Venezuela and Nicaragua reportedly are prepared to throw Edward Snowden a lifeline -- if he can get there.
The accused NSA leaker has been stuck in the transit area of Moscow's Sheremedevo International Airport for nearly two weeks, with no way to enter Russia, no valid U.S. passport to travel on because the United States revoked it, and no route to safe haven that avoids a U.S. extradition treaty.
Most of his applications for asylum in more than two dozen countries have been rejected, but now he may have options.
"I have decided to offer humanitarian asylum to the young American Edward Snowden," Venezuela's President Nicolas Maduro said Friday evening, adding that he was doing so, "in the name of the dignity of Latin America."
"He can come and live here, away from the persecution of American imperialism," Maduro said.
Just an hour earlier, Nicaragua offered what appeared to be conditional asylum.
"If the circumstances permit it, we would gladly receive Snowden here and would grant him asylum here," Nicaragua's President Daniel Ortega said on Friday.
He did not elaborate on what those circumstances would be.
Bolivia's President Evo Morales, whose plane was forced to land in Austria and searched after rumors swirled that Snowden was on board earlier this week, said on Wednesday that his country would consider giving Snowden asylum, as well.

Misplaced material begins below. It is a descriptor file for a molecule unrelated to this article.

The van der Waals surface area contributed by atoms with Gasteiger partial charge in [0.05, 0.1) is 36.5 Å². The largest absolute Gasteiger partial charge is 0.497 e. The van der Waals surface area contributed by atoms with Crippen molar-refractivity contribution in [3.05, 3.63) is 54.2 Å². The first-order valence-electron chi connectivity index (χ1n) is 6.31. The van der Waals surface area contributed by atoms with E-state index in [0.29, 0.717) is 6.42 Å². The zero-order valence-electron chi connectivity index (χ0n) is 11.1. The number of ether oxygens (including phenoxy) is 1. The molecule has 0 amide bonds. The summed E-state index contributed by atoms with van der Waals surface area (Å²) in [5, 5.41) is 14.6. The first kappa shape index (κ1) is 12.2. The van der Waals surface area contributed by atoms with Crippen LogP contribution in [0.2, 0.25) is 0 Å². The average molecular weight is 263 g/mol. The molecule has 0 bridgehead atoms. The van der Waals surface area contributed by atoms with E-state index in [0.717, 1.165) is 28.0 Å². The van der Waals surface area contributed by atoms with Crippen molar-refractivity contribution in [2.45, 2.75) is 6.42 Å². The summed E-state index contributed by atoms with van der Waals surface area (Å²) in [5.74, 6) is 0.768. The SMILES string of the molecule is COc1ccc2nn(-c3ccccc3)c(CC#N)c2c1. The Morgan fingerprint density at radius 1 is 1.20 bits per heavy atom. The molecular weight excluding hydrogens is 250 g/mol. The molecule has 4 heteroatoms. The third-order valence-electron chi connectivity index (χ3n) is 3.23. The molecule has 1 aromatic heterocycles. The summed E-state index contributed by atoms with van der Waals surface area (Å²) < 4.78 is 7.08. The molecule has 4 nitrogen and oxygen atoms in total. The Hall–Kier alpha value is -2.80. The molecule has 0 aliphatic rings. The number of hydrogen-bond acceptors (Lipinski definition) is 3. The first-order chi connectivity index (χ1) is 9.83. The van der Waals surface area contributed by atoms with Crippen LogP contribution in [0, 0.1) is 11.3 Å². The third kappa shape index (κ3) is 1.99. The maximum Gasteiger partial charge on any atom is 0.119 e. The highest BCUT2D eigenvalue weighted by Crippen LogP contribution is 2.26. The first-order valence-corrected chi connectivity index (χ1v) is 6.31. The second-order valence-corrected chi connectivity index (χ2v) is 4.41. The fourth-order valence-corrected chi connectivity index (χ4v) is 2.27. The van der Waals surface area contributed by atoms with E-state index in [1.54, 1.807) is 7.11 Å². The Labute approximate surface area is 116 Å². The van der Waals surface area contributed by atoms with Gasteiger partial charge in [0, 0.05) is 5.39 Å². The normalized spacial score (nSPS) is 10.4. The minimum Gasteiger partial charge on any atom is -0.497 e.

Federal authorities last month filed espionage charges against Snowden, a former National Security Agency contractor accused of disclosing secret anti-terrorism programs run by the U.S. government.
But how could Snowden get Latin America from Moscow, where he traveled after originally hiding out in Hong Kong?
The only "safe" commercial flight across the Atlantic -- one that would avoid U.S. extradition treaties -- is to Cuba. Cuba has an extradition treaty from 1904, but the Castro government could chose to ignore it.
From Havana, Snowden could connect to Caracas, Venezuela, or Managua, Nicaragua.
If he could get a valid travel document from either country in time, Snowden could take Saturday's 2:05 p.m. flight to Cuba. There are two connecting flights to Caracas on Sunday.
Getting to Managua commercially is more difficult. There's only one non-stop flight from Cuba and it leaves Saturday morning, so Snowden would have to cool his heels in Cuba for an entire week if he left Moscow on the next flight.
The other question is: Will Cuba let Snowden transit there? U.S. officials have told ABC News they believe the Cubans want nothing to do with Snowden. As evidence, they pointed to the fact that Snowden failed to board previous flights to Cuba, when safe haven in Ecuador appeared to be an option.
There is also the private-flight option. Reports last week quoted the cost of a private plane to Ecuador to be more than $200,000 on one of the few private jets that could make the trip without refueling. Similar flights to Venezuela or Nicaragua would presumably be only a bit less.
But even if he does get on either of those flights, there is also the question of air space -- especially after the incident involving the Bolivian president's plane. Would European countries or the United States deny a plane carrying Snowden to fly over their territory or force it down?
The Bolivian president's situation was slightly different in that his plane needed to refuel somewhere in Europe before crossing the Atlantic, rather than just flying over.
President Obama last week dismissed suggestions the U.S. was prepared to force down a commercial flight carrying Snowden, saying, "No, I am not going to be scrambling jets to get a 29 year-old hacker."